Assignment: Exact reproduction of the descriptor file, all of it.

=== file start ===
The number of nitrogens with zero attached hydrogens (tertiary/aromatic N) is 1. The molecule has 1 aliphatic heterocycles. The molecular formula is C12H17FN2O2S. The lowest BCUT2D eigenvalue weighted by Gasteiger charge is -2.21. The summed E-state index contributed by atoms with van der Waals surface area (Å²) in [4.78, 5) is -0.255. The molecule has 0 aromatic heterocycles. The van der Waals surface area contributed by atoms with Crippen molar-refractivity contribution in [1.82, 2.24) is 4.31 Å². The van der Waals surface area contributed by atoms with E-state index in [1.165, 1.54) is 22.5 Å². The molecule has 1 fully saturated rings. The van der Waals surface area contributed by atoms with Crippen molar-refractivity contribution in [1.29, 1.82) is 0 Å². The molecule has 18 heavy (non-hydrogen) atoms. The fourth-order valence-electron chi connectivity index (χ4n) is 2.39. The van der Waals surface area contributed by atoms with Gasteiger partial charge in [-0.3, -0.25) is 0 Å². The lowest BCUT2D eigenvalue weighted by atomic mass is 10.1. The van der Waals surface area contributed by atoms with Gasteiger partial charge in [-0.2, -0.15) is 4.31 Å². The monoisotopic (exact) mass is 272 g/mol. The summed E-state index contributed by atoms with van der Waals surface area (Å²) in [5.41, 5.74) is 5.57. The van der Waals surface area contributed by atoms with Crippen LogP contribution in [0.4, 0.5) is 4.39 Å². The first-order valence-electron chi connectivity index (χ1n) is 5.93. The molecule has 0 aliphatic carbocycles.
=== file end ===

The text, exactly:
The number of nitrogens with zero attached hydrogens (tertiary/aromatic N) is 1. The molecule has 1 aliphatic heterocycles. The molecular formula is C12H17FN2O2S. The lowest BCUT2D eigenvalue weighted by Gasteiger charge is -2.21. The summed E-state index contributed by atoms with van der Waals surface area (Å²) in [4.78, 5) is -0.255. The molecule has 0 aromatic heterocycles. The van der Waals surface area contributed by atoms with Crippen molar-refractivity contribution in [1.82, 2.24) is 4.31 Å². The van der Waals surface area contributed by atoms with E-state index in [1.165, 1.54) is 22.5 Å². The molecule has 1 fully saturated rings. The van der Waals surface area contributed by atoms with Crippen molar-refractivity contribution in [1.29, 1.82) is 0 Å². The molecule has 18 heavy (non-hydrogen) atoms. The fourth-order valence-electron chi connectivity index (χ4n) is 2.39. The van der Waals surface area contributed by atoms with Gasteiger partial charge in [-0.3, -0.25) is 0 Å². The lowest BCUT2D eigenvalue weighted by atomic mass is 10.1. The van der Waals surface area contributed by atoms with Gasteiger partial charge in [-0.2, -0.15) is 4.31 Å². The monoisotopic (exact) mass is 272 g/mol. The summed E-state index contributed by atoms with van der Waals surface area (Å²) in [5.41, 5.74) is 5.57. The van der Waals surface area contributed by atoms with Crippen LogP contribution in [0.4, 0.5) is 4.39 Å². The first-order valence-electron chi connectivity index (χ1n) is 5.93. The molecule has 0 aliphatic carbocycles.